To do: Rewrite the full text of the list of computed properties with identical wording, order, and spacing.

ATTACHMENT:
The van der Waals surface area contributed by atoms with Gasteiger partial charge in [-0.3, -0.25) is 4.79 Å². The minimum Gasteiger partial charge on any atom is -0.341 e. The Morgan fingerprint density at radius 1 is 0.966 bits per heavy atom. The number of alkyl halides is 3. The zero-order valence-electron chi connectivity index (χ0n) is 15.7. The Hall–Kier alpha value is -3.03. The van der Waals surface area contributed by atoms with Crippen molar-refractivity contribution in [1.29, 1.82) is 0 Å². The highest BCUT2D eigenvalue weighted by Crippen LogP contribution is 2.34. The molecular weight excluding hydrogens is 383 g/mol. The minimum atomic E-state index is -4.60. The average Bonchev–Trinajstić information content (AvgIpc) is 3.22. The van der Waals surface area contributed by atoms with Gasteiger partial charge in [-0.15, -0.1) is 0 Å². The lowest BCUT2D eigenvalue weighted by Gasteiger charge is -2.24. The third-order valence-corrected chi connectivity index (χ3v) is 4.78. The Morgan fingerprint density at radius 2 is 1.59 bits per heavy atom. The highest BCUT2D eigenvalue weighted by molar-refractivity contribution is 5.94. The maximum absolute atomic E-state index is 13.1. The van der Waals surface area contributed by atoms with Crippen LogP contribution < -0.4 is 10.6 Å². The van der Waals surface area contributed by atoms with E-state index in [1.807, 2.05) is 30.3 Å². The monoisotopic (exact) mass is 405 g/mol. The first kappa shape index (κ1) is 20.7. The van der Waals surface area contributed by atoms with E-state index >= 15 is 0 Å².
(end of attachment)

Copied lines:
The van der Waals surface area contributed by atoms with Gasteiger partial charge in [-0.3, -0.25) is 4.79 Å². The minimum Gasteiger partial charge on any atom is -0.341 e. The Morgan fingerprint density at radius 1 is 0.966 bits per heavy atom. The number of alkyl halides is 3. The zero-order valence-electron chi connectivity index (χ0n) is 15.7. The Hall–Kier alpha value is -3.03. The van der Waals surface area contributed by atoms with Crippen molar-refractivity contribution in [1.29, 1.82) is 0 Å². The highest BCUT2D eigenvalue weighted by Crippen LogP contribution is 2.34. The molecular weight excluding hydrogens is 383 g/mol. The minimum atomic E-state index is -4.60. The average Bonchev–Trinajstić information content (AvgIpc) is 3.22. The van der Waals surface area contributed by atoms with Gasteiger partial charge in [-0.15, -0.1) is 0 Å². The lowest BCUT2D eigenvalue weighted by Gasteiger charge is -2.24. The third-order valence-corrected chi connectivity index (χ3v) is 4.78. The Morgan fingerprint density at radius 2 is 1.59 bits per heavy atom. The highest BCUT2D eigenvalue weighted by molar-refractivity contribution is 5.94. The maximum absolute atomic E-state index is 13.1. The van der Waals surface area contributed by atoms with Crippen LogP contribution < -0.4 is 10.6 Å². The van der Waals surface area contributed by atoms with E-state index in [1.807, 2.05) is 30.3 Å². The monoisotopic (exact) mass is 405 g/mol. The first kappa shape index (κ1) is 20.7. The van der Waals surface area contributed by atoms with E-state index >= 15 is 0 Å².